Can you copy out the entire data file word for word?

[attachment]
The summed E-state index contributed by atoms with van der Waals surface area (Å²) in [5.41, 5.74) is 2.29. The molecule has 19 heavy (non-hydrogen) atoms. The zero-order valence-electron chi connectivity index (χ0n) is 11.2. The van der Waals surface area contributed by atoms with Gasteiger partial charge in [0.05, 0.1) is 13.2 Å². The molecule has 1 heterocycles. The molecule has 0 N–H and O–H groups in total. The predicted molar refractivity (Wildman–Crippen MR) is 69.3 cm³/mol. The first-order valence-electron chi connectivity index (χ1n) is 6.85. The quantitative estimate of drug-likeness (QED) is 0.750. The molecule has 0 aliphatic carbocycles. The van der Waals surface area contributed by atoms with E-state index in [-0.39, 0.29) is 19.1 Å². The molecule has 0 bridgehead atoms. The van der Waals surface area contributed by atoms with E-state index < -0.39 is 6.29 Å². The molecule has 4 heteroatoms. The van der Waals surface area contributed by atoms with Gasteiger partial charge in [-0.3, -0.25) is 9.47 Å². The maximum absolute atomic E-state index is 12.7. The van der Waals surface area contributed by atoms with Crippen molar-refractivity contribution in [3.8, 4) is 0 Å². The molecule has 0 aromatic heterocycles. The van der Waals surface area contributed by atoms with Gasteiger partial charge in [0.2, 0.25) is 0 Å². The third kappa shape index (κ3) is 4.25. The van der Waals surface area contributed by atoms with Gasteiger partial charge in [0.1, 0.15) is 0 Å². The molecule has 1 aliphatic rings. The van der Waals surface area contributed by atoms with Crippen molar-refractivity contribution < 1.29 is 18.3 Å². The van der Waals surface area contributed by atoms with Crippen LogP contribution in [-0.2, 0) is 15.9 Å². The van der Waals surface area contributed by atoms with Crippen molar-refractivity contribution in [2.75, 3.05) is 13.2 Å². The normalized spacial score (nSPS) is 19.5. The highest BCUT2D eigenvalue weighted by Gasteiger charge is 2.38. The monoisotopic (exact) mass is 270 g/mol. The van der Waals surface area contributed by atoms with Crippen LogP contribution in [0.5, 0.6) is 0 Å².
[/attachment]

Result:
The summed E-state index contributed by atoms with van der Waals surface area (Å²) in [5.41, 5.74) is 2.29. The molecule has 19 heavy (non-hydrogen) atoms. The zero-order valence-electron chi connectivity index (χ0n) is 11.2. The van der Waals surface area contributed by atoms with Gasteiger partial charge in [0.05, 0.1) is 13.2 Å². The molecule has 1 heterocycles. The molecule has 0 N–H and O–H groups in total. The predicted molar refractivity (Wildman–Crippen MR) is 69.3 cm³/mol. The first-order valence-electron chi connectivity index (χ1n) is 6.85. The quantitative estimate of drug-likeness (QED) is 0.750. The molecule has 0 aliphatic carbocycles. The van der Waals surface area contributed by atoms with E-state index in [-0.39, 0.29) is 19.1 Å². The molecule has 0 bridgehead atoms. The van der Waals surface area contributed by atoms with E-state index < -0.39 is 6.29 Å². The molecule has 4 heteroatoms. The van der Waals surface area contributed by atoms with Gasteiger partial charge in [-0.3, -0.25) is 9.47 Å². The maximum absolute atomic E-state index is 12.7. The van der Waals surface area contributed by atoms with Crippen molar-refractivity contribution in [3.8, 4) is 0 Å². The molecule has 0 aromatic heterocycles. The van der Waals surface area contributed by atoms with Gasteiger partial charge in [0.2, 0.25) is 0 Å². The third kappa shape index (κ3) is 4.25. The van der Waals surface area contributed by atoms with Gasteiger partial charge in [0.1, 0.15) is 0 Å². The molecule has 1 aliphatic rings. The van der Waals surface area contributed by atoms with Crippen molar-refractivity contribution < 1.29 is 18.3 Å². The van der Waals surface area contributed by atoms with Crippen LogP contribution in [-0.2, 0) is 15.9 Å². The van der Waals surface area contributed by atoms with Crippen molar-refractivity contribution in [2.75, 3.05) is 13.2 Å². The normalized spacial score (nSPS) is 19.5. The highest BCUT2D eigenvalue weighted by Gasteiger charge is 2.38. The monoisotopic (exact) mass is 270 g/mol. The van der Waals surface area contributed by atoms with Crippen LogP contribution in [0.5, 0.6) is 0 Å².